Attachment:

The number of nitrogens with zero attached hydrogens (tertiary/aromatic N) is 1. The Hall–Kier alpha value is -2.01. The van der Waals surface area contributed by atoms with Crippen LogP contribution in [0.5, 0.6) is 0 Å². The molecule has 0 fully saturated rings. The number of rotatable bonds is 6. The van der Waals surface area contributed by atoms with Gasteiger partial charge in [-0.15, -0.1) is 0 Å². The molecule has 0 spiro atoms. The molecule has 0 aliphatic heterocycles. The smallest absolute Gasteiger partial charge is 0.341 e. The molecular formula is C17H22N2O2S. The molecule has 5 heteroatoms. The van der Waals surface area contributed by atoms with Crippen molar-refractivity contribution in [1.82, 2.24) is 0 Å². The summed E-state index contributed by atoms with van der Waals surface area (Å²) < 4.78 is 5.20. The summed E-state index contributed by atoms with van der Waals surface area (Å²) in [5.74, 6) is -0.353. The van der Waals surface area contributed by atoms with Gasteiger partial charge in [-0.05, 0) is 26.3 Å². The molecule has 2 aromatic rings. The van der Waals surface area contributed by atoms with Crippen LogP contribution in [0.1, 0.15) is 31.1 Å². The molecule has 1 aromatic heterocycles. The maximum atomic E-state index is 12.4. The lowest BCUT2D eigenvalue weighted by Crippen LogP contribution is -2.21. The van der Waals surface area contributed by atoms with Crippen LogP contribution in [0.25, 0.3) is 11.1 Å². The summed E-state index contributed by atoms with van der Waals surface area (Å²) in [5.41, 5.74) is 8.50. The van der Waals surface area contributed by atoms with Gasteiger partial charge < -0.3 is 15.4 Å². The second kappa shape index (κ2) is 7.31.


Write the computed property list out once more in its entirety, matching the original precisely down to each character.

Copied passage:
The number of nitrogens with zero attached hydrogens (tertiary/aromatic N) is 1. The Hall–Kier alpha value is -2.01. The van der Waals surface area contributed by atoms with Crippen LogP contribution in [0.5, 0.6) is 0 Å². The molecule has 0 fully saturated rings. The number of rotatable bonds is 6. The van der Waals surface area contributed by atoms with Gasteiger partial charge in [-0.15, -0.1) is 0 Å². The molecule has 0 spiro atoms. The molecule has 0 aliphatic heterocycles. The smallest absolute Gasteiger partial charge is 0.341 e. The molecular formula is C17H22N2O2S. The molecule has 5 heteroatoms. The van der Waals surface area contributed by atoms with Crippen molar-refractivity contribution in [1.82, 2.24) is 0 Å². The summed E-state index contributed by atoms with van der Waals surface area (Å²) < 4.78 is 5.20. The summed E-state index contributed by atoms with van der Waals surface area (Å²) in [5.74, 6) is -0.353. The van der Waals surface area contributed by atoms with Gasteiger partial charge in [-0.05, 0) is 26.3 Å². The molecule has 2 aromatic rings. The van der Waals surface area contributed by atoms with Crippen LogP contribution in [0.1, 0.15) is 31.1 Å². The molecule has 1 aromatic heterocycles. The maximum atomic E-state index is 12.4. The lowest BCUT2D eigenvalue weighted by Crippen LogP contribution is -2.21. The van der Waals surface area contributed by atoms with Crippen LogP contribution in [0.25, 0.3) is 11.1 Å². The summed E-state index contributed by atoms with van der Waals surface area (Å²) in [5.41, 5.74) is 8.50. The van der Waals surface area contributed by atoms with Gasteiger partial charge < -0.3 is 15.4 Å². The second kappa shape index (κ2) is 7.31.